Brian: (laughs) Four ciders? But yeah, we’ve skated San Pedro, Burnside, all the good California parks, but Bedminster? I could spend years there. The big hip is good, its downhill, then just the whole backdrop – it looks like where Tony Iommi cut his finger off!

This is actually the warm up gig for the Dean Lane Fun Day event at the park in Bedminster…

Brian: Yeah I wish we could be there for that! A lot of times we just do these tours and we’re in and out in one day, then it’s on to the next place. But I mean Bristol; I was standing out on the corner right here, I saw eight skaters coming down the street holding beers. I’m talking to Pigdog, saying ‘please let them be stopping here’, and they were. They were flying down the street you know, doing powerslides; these are our people. This is home for us, home away from home doing stuff like this.

Simon Pegler Brian fs grind nosegrab

So what are some of your favourite jams or contests you’ve played at over the years?

Don: The Etnies jams are pretty gnarly…

Brian: Yeah we play at the Etnies Skatepark they have out in Lake Forest every Halloween, the bands play right by the pool which is always good.

Don: Rumble in Ramona…Christian Hosoi comes out of retirement, does the fucking Christ air, that was so cool.

Brian: We’ve played at a few empty pools, we’ve played at the Nude Bowl - any time you’ve got skateboarding by an empty pool that’s good.

Carter: We’ve played the Apache Skate Blasts, playing on the Apache Reservation…

Don: So that’s kind of a whole story; the Apache Indians live on these shitty Reservations in the middle of nowhere where there are high instances of diabetes, so these guys built a skatepark. Brian and a bunch of dudes with industry connections got all these companies to put up a bunch of swag, so we had the skate contest and all these kids walked away with new shoes, backpacks, boards and stuff. Then we had this whole concert at night with us, Agent Orange and other bands, it was fun.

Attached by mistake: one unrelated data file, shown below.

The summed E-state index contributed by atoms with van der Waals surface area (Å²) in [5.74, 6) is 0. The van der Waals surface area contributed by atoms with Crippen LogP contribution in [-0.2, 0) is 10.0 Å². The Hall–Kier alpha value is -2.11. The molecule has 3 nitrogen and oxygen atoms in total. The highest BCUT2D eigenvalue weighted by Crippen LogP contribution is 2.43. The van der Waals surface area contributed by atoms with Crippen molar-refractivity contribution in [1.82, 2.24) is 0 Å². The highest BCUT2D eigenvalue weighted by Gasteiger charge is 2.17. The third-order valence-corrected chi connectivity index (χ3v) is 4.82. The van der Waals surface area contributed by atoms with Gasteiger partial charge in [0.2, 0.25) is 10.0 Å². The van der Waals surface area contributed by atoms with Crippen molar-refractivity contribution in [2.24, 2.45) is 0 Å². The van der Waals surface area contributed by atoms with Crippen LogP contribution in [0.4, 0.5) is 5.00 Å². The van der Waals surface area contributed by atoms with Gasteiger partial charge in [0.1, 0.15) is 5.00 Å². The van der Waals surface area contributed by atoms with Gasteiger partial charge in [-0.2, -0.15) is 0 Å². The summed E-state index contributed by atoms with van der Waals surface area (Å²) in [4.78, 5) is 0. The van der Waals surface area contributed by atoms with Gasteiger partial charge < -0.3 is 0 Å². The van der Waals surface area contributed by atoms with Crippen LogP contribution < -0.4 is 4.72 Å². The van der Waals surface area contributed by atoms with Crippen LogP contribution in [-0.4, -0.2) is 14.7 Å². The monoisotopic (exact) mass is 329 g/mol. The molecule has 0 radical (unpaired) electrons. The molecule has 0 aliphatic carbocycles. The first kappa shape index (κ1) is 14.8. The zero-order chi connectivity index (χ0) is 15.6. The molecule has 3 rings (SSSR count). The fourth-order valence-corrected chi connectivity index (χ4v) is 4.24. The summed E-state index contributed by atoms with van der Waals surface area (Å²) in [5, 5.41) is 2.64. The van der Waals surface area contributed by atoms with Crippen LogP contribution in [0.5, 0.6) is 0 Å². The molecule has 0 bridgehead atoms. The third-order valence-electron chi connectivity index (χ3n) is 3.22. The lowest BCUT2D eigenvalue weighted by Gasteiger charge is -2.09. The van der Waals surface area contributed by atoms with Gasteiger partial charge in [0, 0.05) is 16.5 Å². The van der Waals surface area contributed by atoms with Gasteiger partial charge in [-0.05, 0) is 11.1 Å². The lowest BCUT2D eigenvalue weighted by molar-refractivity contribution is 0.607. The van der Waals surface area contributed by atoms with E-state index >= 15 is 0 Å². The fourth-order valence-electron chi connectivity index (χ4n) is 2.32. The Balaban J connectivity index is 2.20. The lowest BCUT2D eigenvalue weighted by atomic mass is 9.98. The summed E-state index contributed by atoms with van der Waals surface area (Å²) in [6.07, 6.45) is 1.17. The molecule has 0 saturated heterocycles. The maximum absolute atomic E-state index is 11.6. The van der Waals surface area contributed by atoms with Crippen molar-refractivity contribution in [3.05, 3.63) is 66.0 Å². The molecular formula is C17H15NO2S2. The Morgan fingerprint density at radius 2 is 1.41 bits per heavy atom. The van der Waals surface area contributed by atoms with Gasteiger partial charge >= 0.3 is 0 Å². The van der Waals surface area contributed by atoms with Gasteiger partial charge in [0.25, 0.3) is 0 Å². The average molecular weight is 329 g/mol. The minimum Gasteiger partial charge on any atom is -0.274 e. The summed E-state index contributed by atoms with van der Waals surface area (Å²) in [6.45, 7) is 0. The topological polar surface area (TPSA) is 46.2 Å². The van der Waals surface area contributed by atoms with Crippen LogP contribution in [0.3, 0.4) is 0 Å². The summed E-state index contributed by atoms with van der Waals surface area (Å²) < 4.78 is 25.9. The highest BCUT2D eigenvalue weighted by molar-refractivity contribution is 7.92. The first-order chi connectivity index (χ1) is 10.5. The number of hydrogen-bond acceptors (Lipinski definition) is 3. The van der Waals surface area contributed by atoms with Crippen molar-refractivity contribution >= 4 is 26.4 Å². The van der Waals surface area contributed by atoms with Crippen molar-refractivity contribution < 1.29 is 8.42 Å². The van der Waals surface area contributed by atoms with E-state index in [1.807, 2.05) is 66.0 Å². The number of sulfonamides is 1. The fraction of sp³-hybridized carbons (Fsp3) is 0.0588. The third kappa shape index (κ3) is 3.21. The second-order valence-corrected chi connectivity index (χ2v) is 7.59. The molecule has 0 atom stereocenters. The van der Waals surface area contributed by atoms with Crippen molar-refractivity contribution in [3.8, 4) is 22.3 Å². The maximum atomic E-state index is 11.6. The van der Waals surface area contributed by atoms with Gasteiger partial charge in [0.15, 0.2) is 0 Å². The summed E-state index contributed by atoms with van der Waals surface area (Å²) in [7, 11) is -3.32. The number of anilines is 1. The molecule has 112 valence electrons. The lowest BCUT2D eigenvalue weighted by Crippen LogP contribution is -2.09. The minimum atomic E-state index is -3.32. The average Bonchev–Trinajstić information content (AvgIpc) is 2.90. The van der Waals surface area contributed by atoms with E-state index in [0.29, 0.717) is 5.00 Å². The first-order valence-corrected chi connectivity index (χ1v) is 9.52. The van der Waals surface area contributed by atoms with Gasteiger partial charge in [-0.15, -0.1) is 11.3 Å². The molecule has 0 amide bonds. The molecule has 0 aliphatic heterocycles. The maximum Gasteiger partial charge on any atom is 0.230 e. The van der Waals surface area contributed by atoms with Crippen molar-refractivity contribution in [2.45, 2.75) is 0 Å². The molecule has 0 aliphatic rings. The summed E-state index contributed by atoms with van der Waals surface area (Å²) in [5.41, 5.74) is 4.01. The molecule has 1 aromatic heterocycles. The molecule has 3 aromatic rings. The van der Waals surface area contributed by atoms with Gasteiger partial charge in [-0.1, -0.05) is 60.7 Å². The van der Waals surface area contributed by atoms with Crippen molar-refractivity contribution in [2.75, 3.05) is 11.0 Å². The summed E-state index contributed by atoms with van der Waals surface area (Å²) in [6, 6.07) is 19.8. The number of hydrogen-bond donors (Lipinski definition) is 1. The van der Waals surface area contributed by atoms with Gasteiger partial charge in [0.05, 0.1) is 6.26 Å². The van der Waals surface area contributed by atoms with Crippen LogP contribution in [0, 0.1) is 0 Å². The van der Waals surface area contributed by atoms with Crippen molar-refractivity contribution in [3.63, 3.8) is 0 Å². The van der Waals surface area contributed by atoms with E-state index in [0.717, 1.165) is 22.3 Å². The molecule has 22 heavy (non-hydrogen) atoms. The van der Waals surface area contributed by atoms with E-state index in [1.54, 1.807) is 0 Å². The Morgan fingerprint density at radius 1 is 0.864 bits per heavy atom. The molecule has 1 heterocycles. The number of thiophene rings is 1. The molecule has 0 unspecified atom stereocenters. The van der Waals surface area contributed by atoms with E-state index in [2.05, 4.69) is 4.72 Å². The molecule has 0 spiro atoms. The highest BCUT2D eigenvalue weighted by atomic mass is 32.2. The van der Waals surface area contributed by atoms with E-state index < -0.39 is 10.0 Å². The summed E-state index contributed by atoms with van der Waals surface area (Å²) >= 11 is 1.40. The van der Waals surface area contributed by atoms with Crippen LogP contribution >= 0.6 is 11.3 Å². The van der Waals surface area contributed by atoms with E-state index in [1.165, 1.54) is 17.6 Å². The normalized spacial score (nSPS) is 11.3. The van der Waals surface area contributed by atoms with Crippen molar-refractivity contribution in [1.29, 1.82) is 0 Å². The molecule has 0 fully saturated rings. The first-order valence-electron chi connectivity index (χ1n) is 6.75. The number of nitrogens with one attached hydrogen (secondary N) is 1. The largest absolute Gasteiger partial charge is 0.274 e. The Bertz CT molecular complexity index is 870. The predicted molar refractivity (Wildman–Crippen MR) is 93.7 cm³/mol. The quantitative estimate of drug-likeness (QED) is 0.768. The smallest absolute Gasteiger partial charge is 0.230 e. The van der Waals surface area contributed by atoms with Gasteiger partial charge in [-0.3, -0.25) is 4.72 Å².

Brian: So the guy who puts it on, his name is Doug Miles and he’s a full blood Apache from San Carlos reservation – he’s an artist and he does this amazing art, paints on skateboards and shows it in galleries. He also started this company called Apache Skateboards which gets boards to all the locals. His son, Doug Jr., is a full on ripper! We’ve played it three or four years in a row and each one was better than the last. We did one, it was, what were you saying?

Don: Oh, they did the Red Rover thing!

Brian: Oh yea they did the Red Rover where, instead of a slamdancing pit, there were two lines and they ran towards each other…

Carter: Like Braveheart!

Brian: Yeah, a Braveheart. Talking of gigs, should we get back and see the other bands soon?

Corey: He has a lonnnngg list…(laughs)

We can cut down the list… so Brian has a wristguard on at the moment, and Carter has some Harrow roadrash. Have you guys ever had to cancel a gig because of skateboard injuries?

Brian: Nope, not yet – broken ribs, whatever. I’ve got a broken toe and a broken wrist at the moment and we’re still skating, so there you go…and my mind is in serious jeopardy at the moment (laughs).

Don: Yeah you got that football concussion shit going on…

Brian: I got all kinds of shit going on, just makes you stronger!

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What doesn’t kill you and all that! So as one of the forefathers of skate rock, who are some of your favourite bands, both on the OG tip and more recent artists?

Don: So before skate rock happened I loved The Damned, The Clash, the Dead Kennedys, but none of those guys really skated. So we started the band and everybody skated, then we started hooking up with bands like the Big Boys, reading Thrasher. We kind of threw the band together because we all actually skateboarded.